Munakkal Beach, Azhikode
810 sq m
No. of Plants
Type of Land
Type of Forest
This is one of the ten Miyawaki forest projects executed by us in Kerala, under the aegis of Kerala Development and Innovation Strategic Council (K-DISC), a state government initiative that encourages new experiments.
The trees that we planted were burflower, watery rose apple, Indian bael, False Ashoka, Indian rosewood, mango, Spanish cherry, Malabar tamarind, guava, almond, gooseberry, bilimbi, thingam, curry leaf, red lucky seed, golden shower, soursop, Pala indigo, cannonball, wild cinnamon, mahua, bastard myrobalan, flame-of-the-forest, Indian mulberry, pink bahunia, red sandal, Malabar kino, sage-leaved alangium, wild jack, pong pong, willow-leaved water croton, pongamia, hypnocarpus oil, jack, fishtail palm, and mastwood, among others.
The challenge that the Miyawaki forest at Munakkal beach had to face was both serious and unexpected. It had to suffer not only an episode of sea surge but stagnation of water as well. This had an adverse effect on two species particularly – burflower and jack. The burflower lost all its leaves, and the jack became very weak.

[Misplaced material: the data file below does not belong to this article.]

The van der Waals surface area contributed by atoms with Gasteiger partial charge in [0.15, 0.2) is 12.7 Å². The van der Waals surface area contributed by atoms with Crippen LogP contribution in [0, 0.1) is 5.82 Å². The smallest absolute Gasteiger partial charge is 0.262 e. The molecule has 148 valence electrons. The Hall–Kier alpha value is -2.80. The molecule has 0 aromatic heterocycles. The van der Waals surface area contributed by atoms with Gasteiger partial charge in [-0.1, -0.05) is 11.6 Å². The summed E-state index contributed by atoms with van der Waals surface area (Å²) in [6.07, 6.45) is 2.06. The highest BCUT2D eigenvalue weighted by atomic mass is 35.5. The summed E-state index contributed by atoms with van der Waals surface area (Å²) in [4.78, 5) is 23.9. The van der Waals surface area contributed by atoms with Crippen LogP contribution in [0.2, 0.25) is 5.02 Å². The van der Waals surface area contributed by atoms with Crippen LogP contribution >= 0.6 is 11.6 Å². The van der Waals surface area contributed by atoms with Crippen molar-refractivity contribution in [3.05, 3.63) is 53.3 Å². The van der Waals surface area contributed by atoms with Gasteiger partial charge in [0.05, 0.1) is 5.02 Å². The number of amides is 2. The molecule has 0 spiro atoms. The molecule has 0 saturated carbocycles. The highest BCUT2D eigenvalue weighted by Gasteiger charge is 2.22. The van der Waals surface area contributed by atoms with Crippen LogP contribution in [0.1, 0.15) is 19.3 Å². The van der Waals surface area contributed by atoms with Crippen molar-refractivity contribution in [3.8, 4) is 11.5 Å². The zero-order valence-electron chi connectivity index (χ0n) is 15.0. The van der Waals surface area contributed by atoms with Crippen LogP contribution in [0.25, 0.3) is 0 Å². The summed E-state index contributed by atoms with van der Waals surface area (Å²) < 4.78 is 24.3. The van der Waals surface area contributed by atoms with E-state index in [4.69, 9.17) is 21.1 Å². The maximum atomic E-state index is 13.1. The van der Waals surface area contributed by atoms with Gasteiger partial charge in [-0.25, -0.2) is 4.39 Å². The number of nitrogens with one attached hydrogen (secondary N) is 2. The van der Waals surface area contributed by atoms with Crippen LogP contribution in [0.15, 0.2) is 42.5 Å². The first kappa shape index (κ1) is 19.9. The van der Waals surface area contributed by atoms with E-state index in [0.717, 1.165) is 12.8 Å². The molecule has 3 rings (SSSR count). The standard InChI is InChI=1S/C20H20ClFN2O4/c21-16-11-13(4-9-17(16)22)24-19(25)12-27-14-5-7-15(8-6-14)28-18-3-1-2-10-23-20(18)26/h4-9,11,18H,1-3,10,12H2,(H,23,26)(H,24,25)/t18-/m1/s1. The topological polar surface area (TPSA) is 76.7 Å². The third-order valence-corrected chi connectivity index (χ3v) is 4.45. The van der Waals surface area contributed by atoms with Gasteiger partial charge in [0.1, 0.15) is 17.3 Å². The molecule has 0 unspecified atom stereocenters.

It was disappointing to see the burflower wilting after it had shown robust growth in the beginning. In fact, it was one of the species that registered the maximum growth in terms of height. Nonetheless, the unexpected crisis brought about by the stagnation of saline water in the Miyawaki forest site taught us two lessons.
One, surround the Miyawaki forest with a belt or two of trees that can withstand sea breeze and saline water, like mastwood and portia. They will act as a kind of shield and protect the rest. Two, prepare the seedbed on a mound so that there is a lesser chance of water remaining there in the event of a sea surge. As a precaution, irrigation may have to be done fairly frequently in the initial phase, but after the trees grow well, the one-foot high mound should be able to prevent sea water from stagnating on the forest floor.